Update DataTable in transaction with XML and Stored Procedure

In my previous post, I discussed how to use TransactionScope to update DataTable objects in a transaction. The biggest shortcoming of using TransactionScope is that several security settings on the server need to be modified in order to make it work, and this may not be feasible for many companies because of the security concern.

Today, I will discuss how to use XML and stored procedure to update DataTable objects in transaction.

The basic idea is this:

  • Convert each DataTable object and its content into an XML string
  • Pass XML strings to a stored procedure on SQL Server
  • Use transaction in SQL to update the corresponding database tables

Now let’s start.

1. Get XML string from a DataTable object

Code Snippet
  1. System.IO.StringWriter sr = new System.IO.StringWriter();
  2. dt.WriteXml(sr, false);
  3. string sXML = sr.ToString();

Use the same snippet to convert the rest DataTable objects into XML strings.

2. Create a stored procedure to implement SQL transaction

First, for each database table update, I created a store procedure with the corresponding XML string as parameter. The stored procedure will query the XML string, then insert/update the database table.

For SQL 2000, the stored procedure looks like this:

Code Snippet
  1. CREATE PROCEDURE [dbo].[usp_InsertCustomer]
  2.     @sXML NTEXT
  3. AS
  5. BEGIN
  7.     SET NOCOUNT ON;
  8.     DECLARE @docHandle int
  10.     exec sp_xml_preparedocument @docHandle OUTPUT, @sXML
  12.     INSERT INTO Customers(CustomerId, FirstName, LastName, EmailAddress, Telephone)
  13.         SELECT *
  14.         FROM OPENXML (@docHandle, 'DocumentElement/Customers', 2)
  15.         WITH (CustomerId uniqueidentifier, FirstName VARCHAR(200), LastName VARCHAR(200),
  16.             EmailAddress VARCHAR(200), Telephone VARCHAR(15))
  18.     exec sp_xml_removedocument @docHandle
  19. END

In SQL 2000, you need to use sp_xml_preparedocument and sp_xml_removedocument system stored procedures to query XML string. But in SQL 2005 and above, you don’t need them because they support XML data type, and you can directly query an XML object.

For SQL 2005 and above:

Code Snippet
  1. CREATE PROCEDURE [dbo].[usp_InsertCustomer]
  2.     @sXML XML
  3. AS
  5. BEGIN
  7.     SET NOCOUNT ON;
  9.     INSERT INTO Customers(CustomerId, FirstName, LastName, EmailAddress, Telephone)
  10.         SELECT
  11.             x.d.value('CustomerId', 'uniqueidentifier') As CustomerId,
  12.             x.d.value('FirstName', 'VARCHAR(200)') AS FirstName,
  13.             x.d.value('LastName', 'VARCHAR(200)') AS LastName,
  14.             x.d.value('EmailAddress', 'VARCHAR(200)') AS EmailAddress,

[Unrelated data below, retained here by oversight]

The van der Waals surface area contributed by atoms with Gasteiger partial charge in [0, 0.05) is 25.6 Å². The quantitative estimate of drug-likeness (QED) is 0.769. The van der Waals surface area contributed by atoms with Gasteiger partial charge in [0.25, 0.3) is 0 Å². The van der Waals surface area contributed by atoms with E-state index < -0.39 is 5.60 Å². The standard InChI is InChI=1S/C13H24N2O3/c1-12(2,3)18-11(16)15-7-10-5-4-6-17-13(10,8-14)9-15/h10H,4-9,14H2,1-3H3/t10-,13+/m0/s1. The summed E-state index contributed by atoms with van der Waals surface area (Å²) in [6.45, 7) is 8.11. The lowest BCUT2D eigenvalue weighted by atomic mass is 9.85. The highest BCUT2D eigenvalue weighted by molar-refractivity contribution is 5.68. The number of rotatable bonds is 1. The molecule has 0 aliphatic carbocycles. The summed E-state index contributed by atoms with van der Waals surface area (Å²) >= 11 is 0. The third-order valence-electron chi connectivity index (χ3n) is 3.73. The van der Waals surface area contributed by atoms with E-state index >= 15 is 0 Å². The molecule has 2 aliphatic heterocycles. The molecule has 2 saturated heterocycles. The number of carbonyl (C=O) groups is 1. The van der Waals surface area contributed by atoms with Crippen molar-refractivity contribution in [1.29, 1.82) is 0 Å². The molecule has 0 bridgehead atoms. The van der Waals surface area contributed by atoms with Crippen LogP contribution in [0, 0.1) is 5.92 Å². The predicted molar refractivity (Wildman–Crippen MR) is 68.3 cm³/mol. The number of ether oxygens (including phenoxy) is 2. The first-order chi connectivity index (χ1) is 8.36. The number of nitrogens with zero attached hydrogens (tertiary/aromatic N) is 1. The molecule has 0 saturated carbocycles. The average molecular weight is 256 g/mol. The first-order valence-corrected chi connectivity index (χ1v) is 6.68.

15.             x.d.value('Telephone', 'VARCHAR(15)') AS Telephone
  16.         FROM @sXML.nodes('//DocumentElement/Customers') x(d)    
  17. END

Likewise, you can create a stored procedure for updating CustomerOrder database table with the XML string as its input parameter.

3. A main stored procedure with transaction

Code Snippet
  1. CREATE PROCEDURE [dbo].[usp_InsertCustomerAndOrder]
  2.     @sCustomerXML NTEXT,
  3.     @sCustomerOrderXML NTEXT
  4. AS
  5. BEGIN
  6.     SET NOCOUNT ON;
  8.     DECLARE @err int
  9.     SET @err = 0
  11.     BEGIN TRAN
  12.         — 1. Insert Customer
  13.         exec usp_InsertCustomer @sCustomerXML
  14.         SET @err = @@ERROR
  16.         IF @err <> 0
  17.         BEGIN
  18.             GOTO RollbackTransaction
  19.         END
  21.         — 2. Insert CustomerOrder
  22.         exec usp_InsertCustomerOrder @sCustomerOrderXML
  23.         SET @err = @@ERROR
  24.         IF @err <> 0
  25.         BEGIN
  26.             GOTO RollbackTransaction
  27.         END        
  29.     COMMIT TRAN
  31.     RollbackTransaction:
  32.     IF @err <> 0
  33.     BEGIN
  34.         ROLLBACK TRAN
  35.     END
  37. END

If any of the two stored procedure inside fails, then @err will not be 0, and then transaction will roll back. If you are using SQL 2005 or above, you can change “NTEXT” data type to “XML” data type.

4. Put all together

In you application, you just need to pass the two XML strings (in this example) generated in step 1 to the store procedure “usp_InsertCustomerAndOrder”, and you are done.

Note, you can throw detailed error message for each execution step if fails so your application can catch the error and handle it accordingly.

Please let me know if you find this post helpful.

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Mahesh Nagar
Mahesh Nagar

Very Very fine article . i am using this method since 2 years . but its very good presentation and so easy to understand
keep it up
Mahesh Nagar

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